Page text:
Taking the Fall (the sequel)

I meant what I said and I said what I meant, an elephant’s faithful, 100 percent.

Meaning, of course, that I saw to it that my wife got her wish to see what it is like to skydive. We got out to Ritzville at 2pm and got her all checked in. However, we had to wait our turn and so it wasn’t until about 4:30 that I watched the airplane scoot down the runway with my wife aboard.  It took another fifteen minutes for the Cessna 182 to claw its way to about 12,000 feet where my wife, attached to a strapping young man named Sergi, tumbled out of the plane. I watched, squinting against the sun as two little dots became two larger dots and then turned into two blossoming parachutes in the sky. One was my wife and Sergi, and the other was Kara, the photographer I hired to take video and stills of my wife’s event.

So much planning and waiting took a mere three minutes to be over with, counting from her departing the plane to her arrival back on the ground. She was one of six different people who were getting their indoctrination to the world of free fall. On the ground, I amused myself by chatting with the parachuting neophytes who were waiting their turn, listening to the apprehensive questions they asked me. They had overheard discussions between my wife and the staff at West Plains and knew I had a couple thousand jumps under my belt. I hated to explain to them that my most recent jump occurred before a couple of them were born. They were all dying to know what it was that caused me to abandon the sport, and I simply explained that I had “hurt myself.” I left it to their imaginations to figure out whatever they chose to believe. It is actually just the weakness in my spine from Multiple Myeloma that keeps me grounded. I don’t dare risk a hard landing. I must admit though, that each time I visit a jump loft and watch jumpers wielding their fabric aircraft about it is hard for me to pass on taking a quick trip of my own. It’s like one of those so near and yet so far things.

Jumping is something I gave up, along with flying, so that I could concentrate my money and time on my growing family. My budget never seemed to be able to accommodate either sport at the same time as feeding, clothing and housing my wife and kids. Society takes a dim view of dad’s who spend their dollars on sporting events rather than the welfare of their kids. I would never admit that in the end I think of myself getting the better deal by choosing the kids over the sport. It’s too much fun laying guilt trips on my seedlings. Now, at the time I figured I could get back into it, the stupid cancer has forced another of those choices on me, and once again I have chosen to take the high road and not be too reckless with my sunset years.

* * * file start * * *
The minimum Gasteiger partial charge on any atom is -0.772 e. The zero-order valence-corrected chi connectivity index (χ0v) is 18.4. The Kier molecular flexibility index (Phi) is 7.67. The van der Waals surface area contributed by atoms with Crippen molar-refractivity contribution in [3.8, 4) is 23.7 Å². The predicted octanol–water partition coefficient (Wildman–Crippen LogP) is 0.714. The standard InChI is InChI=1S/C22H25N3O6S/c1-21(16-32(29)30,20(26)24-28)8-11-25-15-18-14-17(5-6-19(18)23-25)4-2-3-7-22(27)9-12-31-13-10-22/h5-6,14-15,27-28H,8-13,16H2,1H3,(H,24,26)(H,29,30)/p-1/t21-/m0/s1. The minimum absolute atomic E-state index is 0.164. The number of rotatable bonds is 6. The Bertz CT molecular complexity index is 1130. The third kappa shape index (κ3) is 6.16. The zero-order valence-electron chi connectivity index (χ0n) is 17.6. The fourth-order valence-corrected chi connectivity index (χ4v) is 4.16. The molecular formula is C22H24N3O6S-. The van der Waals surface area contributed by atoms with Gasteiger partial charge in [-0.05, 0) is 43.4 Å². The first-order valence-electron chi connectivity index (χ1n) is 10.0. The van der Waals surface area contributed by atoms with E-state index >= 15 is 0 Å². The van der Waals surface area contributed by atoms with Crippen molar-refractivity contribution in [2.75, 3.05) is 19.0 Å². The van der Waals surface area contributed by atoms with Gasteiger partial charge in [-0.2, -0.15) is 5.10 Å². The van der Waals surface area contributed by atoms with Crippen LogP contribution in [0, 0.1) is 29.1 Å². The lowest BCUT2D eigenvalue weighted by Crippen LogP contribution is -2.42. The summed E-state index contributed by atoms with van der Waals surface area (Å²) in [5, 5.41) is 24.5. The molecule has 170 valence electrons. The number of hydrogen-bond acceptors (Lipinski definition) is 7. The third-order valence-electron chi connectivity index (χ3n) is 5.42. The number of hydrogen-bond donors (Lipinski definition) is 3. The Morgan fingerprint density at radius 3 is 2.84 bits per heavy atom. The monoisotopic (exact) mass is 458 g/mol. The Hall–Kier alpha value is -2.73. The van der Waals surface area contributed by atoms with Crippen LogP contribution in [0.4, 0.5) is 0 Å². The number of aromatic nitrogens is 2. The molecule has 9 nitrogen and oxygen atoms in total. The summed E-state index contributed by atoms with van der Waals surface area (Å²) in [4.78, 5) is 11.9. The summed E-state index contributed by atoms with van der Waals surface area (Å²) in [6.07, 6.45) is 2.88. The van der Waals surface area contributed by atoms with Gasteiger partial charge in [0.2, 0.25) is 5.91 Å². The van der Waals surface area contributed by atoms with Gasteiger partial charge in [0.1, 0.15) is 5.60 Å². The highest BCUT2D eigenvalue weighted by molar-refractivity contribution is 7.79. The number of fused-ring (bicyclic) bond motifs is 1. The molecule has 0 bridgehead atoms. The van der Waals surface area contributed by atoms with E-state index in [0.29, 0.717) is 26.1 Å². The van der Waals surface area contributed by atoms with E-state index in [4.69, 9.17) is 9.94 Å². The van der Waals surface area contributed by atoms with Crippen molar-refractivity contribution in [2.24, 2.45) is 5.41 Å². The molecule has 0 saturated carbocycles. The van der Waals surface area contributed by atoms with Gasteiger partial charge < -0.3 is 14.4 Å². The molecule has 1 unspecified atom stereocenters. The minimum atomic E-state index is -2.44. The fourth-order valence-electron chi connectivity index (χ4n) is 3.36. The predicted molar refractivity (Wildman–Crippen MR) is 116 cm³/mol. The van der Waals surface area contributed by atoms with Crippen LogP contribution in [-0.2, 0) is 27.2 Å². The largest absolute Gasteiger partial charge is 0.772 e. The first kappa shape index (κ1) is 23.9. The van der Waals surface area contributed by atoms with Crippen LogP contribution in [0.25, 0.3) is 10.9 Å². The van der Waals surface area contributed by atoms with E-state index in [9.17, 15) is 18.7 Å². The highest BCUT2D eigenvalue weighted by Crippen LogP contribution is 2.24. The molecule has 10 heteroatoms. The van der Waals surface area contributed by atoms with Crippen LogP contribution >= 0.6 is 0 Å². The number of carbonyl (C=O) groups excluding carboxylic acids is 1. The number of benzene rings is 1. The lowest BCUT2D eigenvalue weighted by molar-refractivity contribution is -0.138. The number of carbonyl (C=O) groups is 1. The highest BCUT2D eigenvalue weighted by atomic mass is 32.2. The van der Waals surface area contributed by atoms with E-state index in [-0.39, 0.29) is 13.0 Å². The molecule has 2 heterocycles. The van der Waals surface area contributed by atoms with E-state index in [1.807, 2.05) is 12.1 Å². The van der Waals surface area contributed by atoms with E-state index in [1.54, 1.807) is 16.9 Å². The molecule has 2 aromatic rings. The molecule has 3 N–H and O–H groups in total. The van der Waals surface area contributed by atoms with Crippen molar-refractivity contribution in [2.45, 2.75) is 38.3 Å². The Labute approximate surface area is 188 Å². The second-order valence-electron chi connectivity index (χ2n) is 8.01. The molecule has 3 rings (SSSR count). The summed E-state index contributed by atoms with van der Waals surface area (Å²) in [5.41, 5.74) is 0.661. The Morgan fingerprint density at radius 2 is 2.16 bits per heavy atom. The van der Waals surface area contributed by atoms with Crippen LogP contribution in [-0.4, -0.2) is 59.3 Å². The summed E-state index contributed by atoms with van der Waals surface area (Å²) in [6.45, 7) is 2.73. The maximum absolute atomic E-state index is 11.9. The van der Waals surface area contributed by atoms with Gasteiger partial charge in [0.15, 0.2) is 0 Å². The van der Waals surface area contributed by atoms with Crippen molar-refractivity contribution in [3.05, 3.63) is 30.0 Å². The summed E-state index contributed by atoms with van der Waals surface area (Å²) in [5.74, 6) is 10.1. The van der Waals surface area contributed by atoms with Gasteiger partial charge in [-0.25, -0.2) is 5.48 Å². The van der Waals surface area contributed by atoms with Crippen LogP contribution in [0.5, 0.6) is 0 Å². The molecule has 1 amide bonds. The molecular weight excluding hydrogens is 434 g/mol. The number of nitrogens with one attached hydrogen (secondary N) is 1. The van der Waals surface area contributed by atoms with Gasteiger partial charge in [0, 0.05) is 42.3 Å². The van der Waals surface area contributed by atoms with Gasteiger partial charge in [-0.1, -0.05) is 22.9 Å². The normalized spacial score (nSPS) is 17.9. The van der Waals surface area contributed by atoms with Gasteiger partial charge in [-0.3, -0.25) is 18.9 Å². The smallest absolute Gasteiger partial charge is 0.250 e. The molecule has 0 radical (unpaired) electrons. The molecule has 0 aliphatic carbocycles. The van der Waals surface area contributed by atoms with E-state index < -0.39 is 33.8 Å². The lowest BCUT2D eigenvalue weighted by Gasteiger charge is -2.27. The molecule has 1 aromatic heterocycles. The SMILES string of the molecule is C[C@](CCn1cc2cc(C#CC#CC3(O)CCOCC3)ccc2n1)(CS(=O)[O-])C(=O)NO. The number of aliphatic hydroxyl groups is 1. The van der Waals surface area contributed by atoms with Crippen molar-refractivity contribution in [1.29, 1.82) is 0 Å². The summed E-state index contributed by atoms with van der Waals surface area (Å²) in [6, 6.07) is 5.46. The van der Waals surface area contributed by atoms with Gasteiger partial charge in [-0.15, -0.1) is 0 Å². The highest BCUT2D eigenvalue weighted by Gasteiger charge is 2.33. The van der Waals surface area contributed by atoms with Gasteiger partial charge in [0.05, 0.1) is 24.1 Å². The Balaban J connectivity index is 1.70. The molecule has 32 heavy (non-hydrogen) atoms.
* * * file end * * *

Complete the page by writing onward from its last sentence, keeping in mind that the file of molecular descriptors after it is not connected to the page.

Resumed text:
I do have every intention of flying again. I look at that as less risky than negotiating through traffic with my fellow drivers, who I believe to be insane and senseless, and often in my way. So after I get my need for a scooter and a vehicle to carry it, and I get myself situated in a new home, I will once again be ready to take to the skies.  While my medical situation precludes me from flying most aircraft, motor gliders and ultralight aircraft are exempt from proscribing regulations. So it would be a good bet to believe that I will address getting myself an aircraft sometime within the next couple of years. That does, I admit, assume that my condition will not deteriorate further to the point that I have to abandon that idea as well as skydiving.  But I have this attitude that since I haven’t died so far, even in spite of the prognosis’ of a couple of pretty good physicians, that my survival chances are exactly the same as anyone else’s. It’s 50 – 50. No one can guarantee they will live through tomorrow, so everyone has an equal chance at being alive or not.

But for the moment, my wife has joined the membership of an exclusive group, the people who have experienced free fall and parachuting. She now has things to add to the discussions in my family which invariably touch on skydiving, and the tales we tell. I will leave it to her to tell those stories so as not to steal her thunder. So if you wish to hear her exciting verbal renderings of her experience, you will have to ask her about it.